If you've ever been a child, you've probably encountered your fair share of activity books. Within these collections of mazes, word searches and other such sources of momentary amusement, arguably the most forgettable of the bunch is the "don't cross the lines" puzzle. It's so underwhelming that if anyone's taken the time to give it a name, most (us included) haven't taken the time to remember it. Perhaps, though, the format of the static page and not the game itself has been the problem all along.
Don't Cross the Line takes this activity's concept as its central mechanism and ends up being one of the system's more interesting puzzlers. You are presented with a number of pairs of blocks with matching illustrations spread about the screen. Your goal is to connect each to its mate by drawing a line with the stylus; if you hit a wall, an incorrect block or a previously drawn line, the connector under construction breaks and recedes toward its source. At this point, buttons light up at the side that you can tap to expedite its course, keeping things moving as the clock drains and the time limit draws closer. There are also a few helpful bits here and there, such as the game's highlighting a matching block once its mate is tapped, that add to the experience and show that the developer cared about making a quality product.
The game's biggest drawback is its difficulty level; while it contains a sizeable fifty puzzles (fifty-nine if you count the practice stages), things don't get terribly tough until the last twenty. That's still not bad, and there's an extra goal of completing each level within a prescribed time limit and thus earning a bronze, silver or gold leaf. This adds a good deal of replay value to the parts challenging enough, preventing earning the highest honour from being a rather simple affair. There's a downside to these harder parts, however, as the winning strategy usually amounts to little more than hooking the innermost two blocks and drawing all of the other lines around the last. While there's still a good deal of thought involved, once you figure a puzzle out, the challenge becomes keeping a steady enough hand to draw a line through an increasingly tiny gap. While this increases the gameplay variety, careful tracing may not be everyone's cup of tea. It can still be a lot of fun, however, and when your task is to strategically plan your course so as to create the greatest amount of space in between each line, there's still enough thought required to keep you entertained. As your paths narrow, however, so does your ability to plan ahead, and while these moments might be the most intense (keep steady, stylus!), they're also arguably the most mindless.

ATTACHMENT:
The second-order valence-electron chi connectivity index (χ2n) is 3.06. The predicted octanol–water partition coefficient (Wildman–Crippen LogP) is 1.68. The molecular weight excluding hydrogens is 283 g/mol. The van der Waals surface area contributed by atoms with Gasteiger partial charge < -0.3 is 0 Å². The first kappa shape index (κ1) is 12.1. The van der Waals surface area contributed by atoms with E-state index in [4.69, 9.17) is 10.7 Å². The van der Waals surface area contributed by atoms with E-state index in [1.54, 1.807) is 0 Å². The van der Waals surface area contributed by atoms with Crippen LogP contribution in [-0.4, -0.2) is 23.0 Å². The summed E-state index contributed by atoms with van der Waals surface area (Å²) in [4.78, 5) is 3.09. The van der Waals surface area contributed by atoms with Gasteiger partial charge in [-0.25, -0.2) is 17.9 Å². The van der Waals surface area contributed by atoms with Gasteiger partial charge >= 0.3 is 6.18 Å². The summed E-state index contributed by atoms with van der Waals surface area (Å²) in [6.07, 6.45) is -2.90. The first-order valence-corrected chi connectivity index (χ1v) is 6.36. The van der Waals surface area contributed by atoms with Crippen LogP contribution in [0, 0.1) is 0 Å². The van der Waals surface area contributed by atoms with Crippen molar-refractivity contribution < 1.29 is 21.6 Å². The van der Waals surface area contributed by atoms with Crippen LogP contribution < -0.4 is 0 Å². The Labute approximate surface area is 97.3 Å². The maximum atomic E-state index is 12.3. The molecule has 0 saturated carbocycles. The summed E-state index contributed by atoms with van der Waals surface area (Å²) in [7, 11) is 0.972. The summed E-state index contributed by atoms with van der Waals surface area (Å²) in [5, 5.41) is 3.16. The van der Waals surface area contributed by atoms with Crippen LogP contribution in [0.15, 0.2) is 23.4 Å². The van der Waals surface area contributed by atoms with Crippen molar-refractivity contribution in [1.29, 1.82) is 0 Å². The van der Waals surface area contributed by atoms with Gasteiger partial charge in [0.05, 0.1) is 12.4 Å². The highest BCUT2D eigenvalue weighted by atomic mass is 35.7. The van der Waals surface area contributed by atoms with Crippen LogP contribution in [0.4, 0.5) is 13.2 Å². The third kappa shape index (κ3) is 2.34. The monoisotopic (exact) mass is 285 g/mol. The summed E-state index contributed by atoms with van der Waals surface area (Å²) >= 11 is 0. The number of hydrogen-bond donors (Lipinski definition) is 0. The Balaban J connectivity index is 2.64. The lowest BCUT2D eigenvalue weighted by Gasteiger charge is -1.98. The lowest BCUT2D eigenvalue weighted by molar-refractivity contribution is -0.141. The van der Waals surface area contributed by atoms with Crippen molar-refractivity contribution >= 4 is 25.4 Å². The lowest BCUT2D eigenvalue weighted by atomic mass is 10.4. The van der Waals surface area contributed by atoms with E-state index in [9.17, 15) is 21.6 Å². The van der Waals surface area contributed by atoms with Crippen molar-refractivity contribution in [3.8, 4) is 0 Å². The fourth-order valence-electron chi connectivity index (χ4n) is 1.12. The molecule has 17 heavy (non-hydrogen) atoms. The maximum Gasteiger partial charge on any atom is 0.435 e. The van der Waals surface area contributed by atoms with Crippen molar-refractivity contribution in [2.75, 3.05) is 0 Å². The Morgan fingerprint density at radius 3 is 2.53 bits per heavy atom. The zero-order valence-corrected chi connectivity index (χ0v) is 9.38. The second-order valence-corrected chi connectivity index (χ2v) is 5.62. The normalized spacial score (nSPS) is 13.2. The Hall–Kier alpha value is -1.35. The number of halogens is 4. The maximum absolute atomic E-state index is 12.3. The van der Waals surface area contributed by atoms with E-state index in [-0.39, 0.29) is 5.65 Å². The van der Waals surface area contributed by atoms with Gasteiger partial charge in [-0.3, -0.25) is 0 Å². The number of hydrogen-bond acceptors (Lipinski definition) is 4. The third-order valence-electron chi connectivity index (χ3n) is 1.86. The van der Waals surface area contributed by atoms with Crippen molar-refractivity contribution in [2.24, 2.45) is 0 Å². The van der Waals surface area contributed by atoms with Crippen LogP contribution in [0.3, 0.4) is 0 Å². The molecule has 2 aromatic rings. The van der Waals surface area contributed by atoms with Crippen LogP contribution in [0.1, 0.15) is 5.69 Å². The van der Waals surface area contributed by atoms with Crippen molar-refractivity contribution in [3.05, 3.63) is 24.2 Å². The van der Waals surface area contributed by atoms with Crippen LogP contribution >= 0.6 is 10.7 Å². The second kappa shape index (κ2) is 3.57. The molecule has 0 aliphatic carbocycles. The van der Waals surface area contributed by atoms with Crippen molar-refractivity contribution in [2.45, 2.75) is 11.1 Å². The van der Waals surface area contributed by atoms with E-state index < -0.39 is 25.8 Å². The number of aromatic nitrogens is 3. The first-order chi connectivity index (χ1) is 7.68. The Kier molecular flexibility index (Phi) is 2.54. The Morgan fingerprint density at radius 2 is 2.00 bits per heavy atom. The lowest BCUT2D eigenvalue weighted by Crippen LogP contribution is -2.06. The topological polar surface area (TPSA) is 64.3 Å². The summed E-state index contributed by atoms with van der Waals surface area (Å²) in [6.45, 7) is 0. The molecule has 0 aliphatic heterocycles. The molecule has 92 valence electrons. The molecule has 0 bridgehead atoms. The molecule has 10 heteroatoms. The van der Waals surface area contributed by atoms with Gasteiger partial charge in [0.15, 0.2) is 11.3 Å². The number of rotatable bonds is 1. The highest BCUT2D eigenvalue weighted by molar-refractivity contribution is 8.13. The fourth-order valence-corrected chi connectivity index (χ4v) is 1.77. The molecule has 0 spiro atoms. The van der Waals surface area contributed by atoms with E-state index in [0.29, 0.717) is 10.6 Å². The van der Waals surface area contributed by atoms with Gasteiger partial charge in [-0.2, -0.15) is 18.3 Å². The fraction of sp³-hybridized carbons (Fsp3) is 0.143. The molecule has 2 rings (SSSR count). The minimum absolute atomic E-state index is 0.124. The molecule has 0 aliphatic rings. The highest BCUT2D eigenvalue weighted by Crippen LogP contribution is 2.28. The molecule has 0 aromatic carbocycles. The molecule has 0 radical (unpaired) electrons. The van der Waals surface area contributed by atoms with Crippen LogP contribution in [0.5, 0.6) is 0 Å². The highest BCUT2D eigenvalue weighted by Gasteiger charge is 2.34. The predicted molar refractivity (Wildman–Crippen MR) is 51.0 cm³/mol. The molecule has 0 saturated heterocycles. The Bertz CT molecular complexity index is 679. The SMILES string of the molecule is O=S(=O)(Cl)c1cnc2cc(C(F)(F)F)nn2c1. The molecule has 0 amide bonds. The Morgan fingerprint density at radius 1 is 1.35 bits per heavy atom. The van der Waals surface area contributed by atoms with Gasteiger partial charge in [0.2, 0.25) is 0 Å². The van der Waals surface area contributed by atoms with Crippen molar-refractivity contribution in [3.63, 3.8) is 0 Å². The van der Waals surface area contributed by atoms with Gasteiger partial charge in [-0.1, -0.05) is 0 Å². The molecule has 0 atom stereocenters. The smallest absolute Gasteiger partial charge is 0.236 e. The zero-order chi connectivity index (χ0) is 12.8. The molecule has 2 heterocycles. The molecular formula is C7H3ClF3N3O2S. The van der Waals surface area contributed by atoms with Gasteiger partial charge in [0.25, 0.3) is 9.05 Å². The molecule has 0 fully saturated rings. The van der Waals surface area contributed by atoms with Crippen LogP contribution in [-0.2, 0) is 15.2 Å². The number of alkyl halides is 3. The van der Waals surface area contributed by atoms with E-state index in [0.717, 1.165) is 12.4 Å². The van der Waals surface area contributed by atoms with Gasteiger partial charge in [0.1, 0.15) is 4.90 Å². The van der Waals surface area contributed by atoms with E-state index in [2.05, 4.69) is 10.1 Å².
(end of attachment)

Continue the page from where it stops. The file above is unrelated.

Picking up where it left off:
The game's presentation is fittingly simple, taking trees and schoolwork as its themes, though without ever really unifying them. Harder levels are called "exams," you earn "degrees" as you progress and the background evokes the thought of notebook paper. At the same time, your trophies are leaves and as you continue, the foliage of a tree decorating the top screen fills with colour. The music consists of happy, entertaining and largely inoffensive MIDI tunes, the only obnoxious of which is the overly simple one that you encounter during the beginning stages. Overall, the game's framework adds a good amount of character and encapsulates the experience well without ever becoming a distraction.
This is a very inventive, fun and lengthy puzzle game marred slightly by a good deal of overly easy levels and at times uninteresting gameplay. While it's never going to be a classic, it's still quite entertaining and worth your 200 Nintendo Points.